Supporting Bail and Sentencing Reform With Community Supervision
With 2.2 million incarcerated Americans across the country—a 500% increase over the last 40 years—bail and sentencing reform offers opportunities for the criminal justice system to significantly reduce prison and jail populations. Changes in law and sentencing policy contribute to this increase and long prison and jail sentences create barriers to successful reintegration. But successful reentry planning combined with technology-driven programs and services can positively impact outcomes for justice-involved populations.
The SCRAM Systems suite of alcohol and location monitoring devices, software, and services help ease the burden of reentry by providing structure and flexibility into the community supervision process. Evidence-based program models that properly assess a client’s risk and need to improve client outcomes and reduce recidivism more effectively than imprisonment. By leveraging technology, community supervision can enable courts and agencies to easily monitor clients while decreasing the dependence on incarceration.
More about Bail and Sentencing Reform
Properly assessing a client’s risk and need levels are crucial when determining the type and intensity of their supervision requirements. Our software solutions work with risk assessment tools to help compile a client’s criminal, mental health, substance abuse history, and more so officers can assign an effective monitoring regimen.
Funding challenges are a common reason courts and jurisdictions hesitate to add intensive alcohol and location monitoring to their programs. However, electronic monitoring services can be funded locally by the courts or service user payment plans, saving money by leaving jail space for only the most dangerous criminals.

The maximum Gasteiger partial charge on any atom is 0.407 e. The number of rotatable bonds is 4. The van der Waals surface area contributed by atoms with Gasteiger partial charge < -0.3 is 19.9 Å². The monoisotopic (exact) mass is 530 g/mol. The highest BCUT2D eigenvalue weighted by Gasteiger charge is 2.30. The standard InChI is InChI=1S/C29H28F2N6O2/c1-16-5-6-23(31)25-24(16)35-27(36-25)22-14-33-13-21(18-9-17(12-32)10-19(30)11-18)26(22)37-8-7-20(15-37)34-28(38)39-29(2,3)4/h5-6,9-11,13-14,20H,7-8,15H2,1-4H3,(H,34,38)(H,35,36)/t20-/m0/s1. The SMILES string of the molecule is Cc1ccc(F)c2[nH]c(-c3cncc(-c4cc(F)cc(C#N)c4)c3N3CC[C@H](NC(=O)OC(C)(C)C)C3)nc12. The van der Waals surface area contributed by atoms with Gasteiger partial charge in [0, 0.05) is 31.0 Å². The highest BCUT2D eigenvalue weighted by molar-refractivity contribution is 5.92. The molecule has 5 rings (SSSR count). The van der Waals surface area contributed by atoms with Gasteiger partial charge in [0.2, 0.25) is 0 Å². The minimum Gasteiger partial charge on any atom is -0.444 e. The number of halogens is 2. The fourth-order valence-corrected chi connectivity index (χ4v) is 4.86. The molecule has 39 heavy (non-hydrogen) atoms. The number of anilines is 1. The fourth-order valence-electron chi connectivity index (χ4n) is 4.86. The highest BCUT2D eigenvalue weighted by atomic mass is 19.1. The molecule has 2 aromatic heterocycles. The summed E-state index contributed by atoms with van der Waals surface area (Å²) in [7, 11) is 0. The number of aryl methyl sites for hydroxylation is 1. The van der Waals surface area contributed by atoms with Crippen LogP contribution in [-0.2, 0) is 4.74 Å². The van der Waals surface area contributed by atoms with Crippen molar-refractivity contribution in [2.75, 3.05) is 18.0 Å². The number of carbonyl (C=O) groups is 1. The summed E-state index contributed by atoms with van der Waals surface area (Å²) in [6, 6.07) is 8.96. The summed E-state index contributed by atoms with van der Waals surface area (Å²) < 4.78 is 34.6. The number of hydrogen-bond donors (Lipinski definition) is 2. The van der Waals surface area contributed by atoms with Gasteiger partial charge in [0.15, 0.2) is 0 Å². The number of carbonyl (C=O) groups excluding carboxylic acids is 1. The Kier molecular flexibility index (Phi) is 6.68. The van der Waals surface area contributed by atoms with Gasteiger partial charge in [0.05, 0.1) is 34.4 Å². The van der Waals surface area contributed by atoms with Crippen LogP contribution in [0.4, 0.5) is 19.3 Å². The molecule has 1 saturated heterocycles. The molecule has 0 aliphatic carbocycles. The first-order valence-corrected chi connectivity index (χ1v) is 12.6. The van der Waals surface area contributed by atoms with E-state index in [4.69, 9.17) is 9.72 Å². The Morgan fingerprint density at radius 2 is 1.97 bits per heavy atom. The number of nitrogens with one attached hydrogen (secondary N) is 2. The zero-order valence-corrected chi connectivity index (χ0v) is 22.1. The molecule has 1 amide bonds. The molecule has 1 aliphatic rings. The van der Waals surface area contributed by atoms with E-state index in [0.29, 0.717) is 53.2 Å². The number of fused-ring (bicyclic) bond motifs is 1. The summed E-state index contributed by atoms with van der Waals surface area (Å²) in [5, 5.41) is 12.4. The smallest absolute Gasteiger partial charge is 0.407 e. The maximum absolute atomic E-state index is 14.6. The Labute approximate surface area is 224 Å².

As decriminalization laws are developed, jurisdictions need to find new ways to assess the risk and need of criminal justice populations. Our electronic monitoring and mobile check-in solutions give jurisdictions the tools they need to supervise those who are not incarcerated.
people are detained in prisons, jails, and other facilities.
is the median bail amount in the U.S.
people have a criminal record.
Create a Customized Solution
Unified components to help reduce Rearrest
Alcohol, location, and mobile monitoring options can be used in combination to supervise less violent clients and allow them to remain accountable and active in their community. SCRAM monitoring technology is integrated with our online software platforms to create a customized solution to further increase supervision program efficiency and efficacy.
Client Monitoring Solutions
OPTIONS TO SUPPORT BAIL & SENTENCING REFORM
CONTINUOUS ALCOHOL MONITORING
SCRAM Remote Breath Pro
REMOTE ALCOHOL BREATH TESTING
GPS LOCATION MONITORING
SCRAM House Arrest
HOUSE ARREST MONITORING
SMARTPHONE-BASED CLIENT ENGAGEMENT
ELECTRONIC MONITORING CASELOAD MANGEMENT
SCRAM Optix brings entire supervision caseloads and every SCRAM client monitoring device into one, integrated easy-to-use platform. Officers can work alerts, view client information, and run advanced analytics and reports.
EBP Decision Support
SUPERVISION AND MONITORING PROGRAM MANAGEMENT
SCRAM 247 allows officers to seamlessly manage all clients and testing methods on one, easy-to-use platform. Dynamic analytics and reporting tools help officers gain valuable insights to assess program and client progress.
SCRAM Monitoring Services
This is where it all comes together. With a variety of value-add services available, we help courts and agencies efficiently and effectively manage client compliance and increase program effectiveness while supporting community supervision.
It’s important for the program to be rigorous enough so that they think ‘I don’t want to go through it again. And at the same time, when they successfully complete the program, they can also say they’ve done something good for their lives.– Wilbert Pryor, Chief Deputy District Attorney, Caddo Parish, LA
Criminal Justice Facts
The Sentencing Project
The Marshall Project
The Marshall Project
Correctional Populations in the United States (2014)
Bureau of Justice Statistics
One in 31: The Long Reach of American Corrections (2009)
The Pew Charitable Trusts
The Price of Prisons
The Vera Institute
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